Tag Archives: baby blanket

Graphic Heart

I finished the Valentine’s Day Heart Blanket this weekend. Baby blankets with a heart in the middle are so popular right now. I am have seen them on Pinterest, Etsy, and at local craft markets. They seem to be a hit everywhere.

Thick knits in a wool blend are always fun to block aren’t they? I am constantly amazed at how much water wool can absorb.  I soaked the blanket in some wool wash, and then taking it out of the water was like wrestling with a clever amoeba. When I finally had enough water gently squeezed out I had to sandwich the amoeba between two gargantuan towels and stand on it for awhile to get it dry enough to lay flat.

If I were to knit this again  I think I would go 100% merino. The yarn I chose has a bit too much lift for my liking for a baby blanket. Also, if attempting this pattern yourself I might take the width down a tad and use that yardage to make it longer.  I am glad I attempted the pattern as written instead of using intarsia as others opted to as the technique was easy to learn and hopefully I will be able to attempt some fair isle in the future.

I do notice some white coming through the heart from the back, but not so much that it ruins the affect. I think you can see it a bit in the photo below (top right of the heart).


It would make a great floor blanket as it provides some serious cushion. I hope the baby enjoys it. 🙂


Many Happy Returns

It never occurred to me that quilting wasn’t an activity to familiarize yourself with a sewing machine, but an actual art, until I was sewing squares together. Chris donated some old shirts for my project, and I cut them up, and decided they coordinated, and that was all that was needed. Oh, not so. I started to suspect that I was in well over my head at some point, but half way through it was apparent I had drowned at step one.


The fabric patterns I was working with were a bit adventurous. Stripes (bold stripes!), checkers, plaid, and smaller stripes, are not a beginner quilter’s best friend, nor are they a beginner sewer’s best friend. When I laid out my squares the pattern actually hurt my eyes. I had to squint at it to see what I had done so wrong, and even then I wanted to back away in horror. All those stripes were pointing in different directions, I had no idea how to arrange the triangles to make it look good, and I had thought of none of this before I had joined them all. What came about was all that I could salvage. Hoping that I would at least have a functioning blanket, if not something that was pleasant to look at, I carried on.

It turned out less ugly than I had comes to terms with (although when previewing this post, my eyes again began to search for a place to rest and came up short), but more of a hack job than I wanted too. It’s actually not a rectangle, but a trapezoid. Chris likened it to having a friend install your new bathroom, rather than paying for a plumber. It’s definitely one of those, and I wondered if people who learn by hacking ever learn how to do things correctly. Or if they do, how long does that take?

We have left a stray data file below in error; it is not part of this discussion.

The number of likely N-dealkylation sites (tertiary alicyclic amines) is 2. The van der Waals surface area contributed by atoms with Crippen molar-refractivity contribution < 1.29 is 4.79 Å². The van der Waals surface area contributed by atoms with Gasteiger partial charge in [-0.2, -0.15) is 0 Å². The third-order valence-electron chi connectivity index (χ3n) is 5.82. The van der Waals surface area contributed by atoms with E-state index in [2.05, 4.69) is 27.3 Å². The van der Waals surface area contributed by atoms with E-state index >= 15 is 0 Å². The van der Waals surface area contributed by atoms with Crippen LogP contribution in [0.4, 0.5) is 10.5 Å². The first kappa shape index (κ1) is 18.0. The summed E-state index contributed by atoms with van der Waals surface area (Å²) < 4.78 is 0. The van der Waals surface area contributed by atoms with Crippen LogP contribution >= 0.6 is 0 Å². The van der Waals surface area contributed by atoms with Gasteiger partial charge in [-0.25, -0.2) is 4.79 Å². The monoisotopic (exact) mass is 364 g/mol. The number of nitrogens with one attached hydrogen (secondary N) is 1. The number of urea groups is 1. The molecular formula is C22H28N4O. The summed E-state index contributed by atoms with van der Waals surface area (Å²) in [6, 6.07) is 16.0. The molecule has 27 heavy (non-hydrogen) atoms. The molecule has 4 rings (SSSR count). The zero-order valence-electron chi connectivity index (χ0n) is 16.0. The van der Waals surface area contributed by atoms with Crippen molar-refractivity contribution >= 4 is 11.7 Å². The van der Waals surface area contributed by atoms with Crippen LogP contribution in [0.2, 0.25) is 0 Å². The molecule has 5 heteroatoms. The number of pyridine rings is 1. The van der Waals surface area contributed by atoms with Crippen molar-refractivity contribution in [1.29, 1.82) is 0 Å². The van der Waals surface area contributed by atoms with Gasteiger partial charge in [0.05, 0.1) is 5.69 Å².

At the same time I was sewing this together I was reading the Happiness Project by Gretchen Rubin. It’s a good book that got me thinking about how I cultivate my own happiness, and what I could do better. I do believe that happiness is a conscious choice, and I really liked the science she brought to her daily resolutions. I was at the part in the book that mentioned “True Rules”, which are the rules we come to live by through our own experience. They may not be really true, but they are true to ourselves. I had been reflecting on some of the things I tell myself, and others, and I started to notice how much I approach these kind of tasks like my Grandmother would. She would say things something like this: “Everything is learnable. Just find someone who can help you, but if they’re unavailable you’ll probably be able to figure it out on your own.” “It’s easy, just nail it together.” “We don’t need to wait around for someone else to tell us what to do.” I half applaud myself for diving in, and also realize that patience really is a virtue, and one that would save me some time in the long run. I think a simple striped, or colour blocked blanket might be a better jumping off point. I’ll be watching many more YouTube videos about how to sew before I try this again, but thank you Gramma, I still like doing it your way most of the time.

I am a little less afraid of the sewing machine, and next time I’ll work with a pattern too. I still have the quilting part to do, which I’ll keep simple and use some purple embroidery thread to pin the flannel down with.



Pros: Knitting a baby blanket would take a few weeks working within my spare time, but sewing a blanket came together in a few hours of dedicated machine work. I can see how becoming a better sewer might allow for quicker crafting satisfaction.

Cons: A noisy machine with women-like qualities to appease, along with the entire entourage of sewing equipment seemed so high maintenance. I can knit with two sticks but this project occupied my whole desk, and a good part of our living room with it’s fabric, cutting, stashes of thread, and large work surface area. I was glad to put all that mess away.

My Mad Men labels are turning out to be a crazy amount of fun. I’ve been using Paper, an app for drawing on my iPad, and I just purchased Photoshop Touch for iPad yesterday. I really love drawing, so I’m also going to get myself a fancy stylus as well. If you have a recommendation I’d love to hear about it. I haven’t been doing much drawing since I stopped going to Life Drawing at Basic Inquiry in Vancouver. I pulled out some of my sketches and Chris and I ended up framing one for our bedroom. I’ll have to find a life drawing group here in Montreal.

I hope your eyes survived the pictures. Thank you for coming back to see what I am up to!